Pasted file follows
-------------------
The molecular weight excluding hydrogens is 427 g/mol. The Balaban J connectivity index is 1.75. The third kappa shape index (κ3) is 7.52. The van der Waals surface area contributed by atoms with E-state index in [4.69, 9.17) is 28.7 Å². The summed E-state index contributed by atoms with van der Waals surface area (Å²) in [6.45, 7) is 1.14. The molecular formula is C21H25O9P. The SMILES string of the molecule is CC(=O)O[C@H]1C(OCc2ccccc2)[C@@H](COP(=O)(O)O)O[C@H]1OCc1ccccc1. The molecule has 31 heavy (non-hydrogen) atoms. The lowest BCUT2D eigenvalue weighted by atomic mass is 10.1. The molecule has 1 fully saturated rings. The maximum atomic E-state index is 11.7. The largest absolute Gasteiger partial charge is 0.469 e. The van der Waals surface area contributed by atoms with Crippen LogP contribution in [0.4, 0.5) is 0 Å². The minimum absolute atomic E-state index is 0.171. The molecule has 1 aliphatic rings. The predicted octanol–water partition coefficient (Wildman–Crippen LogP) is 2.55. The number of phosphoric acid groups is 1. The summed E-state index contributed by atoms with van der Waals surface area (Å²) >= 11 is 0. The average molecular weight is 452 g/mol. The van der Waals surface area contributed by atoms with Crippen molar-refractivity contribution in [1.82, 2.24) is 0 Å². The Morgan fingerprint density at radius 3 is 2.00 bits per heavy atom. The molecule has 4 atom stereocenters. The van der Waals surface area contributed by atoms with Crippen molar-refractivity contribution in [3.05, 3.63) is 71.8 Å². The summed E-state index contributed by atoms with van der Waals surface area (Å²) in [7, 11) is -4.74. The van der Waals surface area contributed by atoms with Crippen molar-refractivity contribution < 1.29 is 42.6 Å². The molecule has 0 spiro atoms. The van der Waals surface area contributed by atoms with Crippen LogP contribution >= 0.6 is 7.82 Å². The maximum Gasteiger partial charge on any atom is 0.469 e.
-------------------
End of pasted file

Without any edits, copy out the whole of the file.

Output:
The molecular weight excluding hydrogens is 427 g/mol. The Balaban J connectivity index is 1.75. The third kappa shape index (κ3) is 7.52. The van der Waals surface area contributed by atoms with E-state index in [4.69, 9.17) is 28.7 Å². The summed E-state index contributed by atoms with van der Waals surface area (Å²) in [6.45, 7) is 1.14. The molecular formula is C21H25O9P. The SMILES string of the molecule is CC(=O)O[C@H]1C(OCc2ccccc2)[C@@H](COP(=O)(O)O)O[C@H]1OCc1ccccc1. The molecule has 31 heavy (non-hydrogen) atoms. The lowest BCUT2D eigenvalue weighted by atomic mass is 10.1. The molecule has 1 fully saturated rings. The maximum atomic E-state index is 11.7. The largest absolute Gasteiger partial charge is 0.469 e. The van der Waals surface area contributed by atoms with Crippen LogP contribution in [0.4, 0.5) is 0 Å². The minimum absolute atomic E-state index is 0.171. The molecule has 1 aliphatic rings. The predicted octanol–water partition coefficient (Wildman–Crippen LogP) is 2.55. The number of phosphoric acid groups is 1. The summed E-state index contributed by atoms with van der Waals surface area (Å²) >= 11 is 0. The average molecular weight is 452 g/mol. The van der Waals surface area contributed by atoms with Crippen molar-refractivity contribution in [1.82, 2.24) is 0 Å². The Morgan fingerprint density at radius 3 is 2.00 bits per heavy atom. The molecule has 4 atom stereocenters. The van der Waals surface area contributed by atoms with Crippen molar-refractivity contribution in [3.05, 3.63) is 71.8 Å². The summed E-state index contributed by atoms with van der Waals surface area (Å²) in [7, 11) is -4.74. The van der Waals surface area contributed by atoms with Crippen molar-refractivity contribution < 1.29 is 42.6 Å². The molecule has 0 spiro atoms. The van der Waals surface area contributed by atoms with Crippen LogP contribution >= 0.6 is 7.82 Å². The maximum Gasteiger partial charge on any atom is 0.469 e.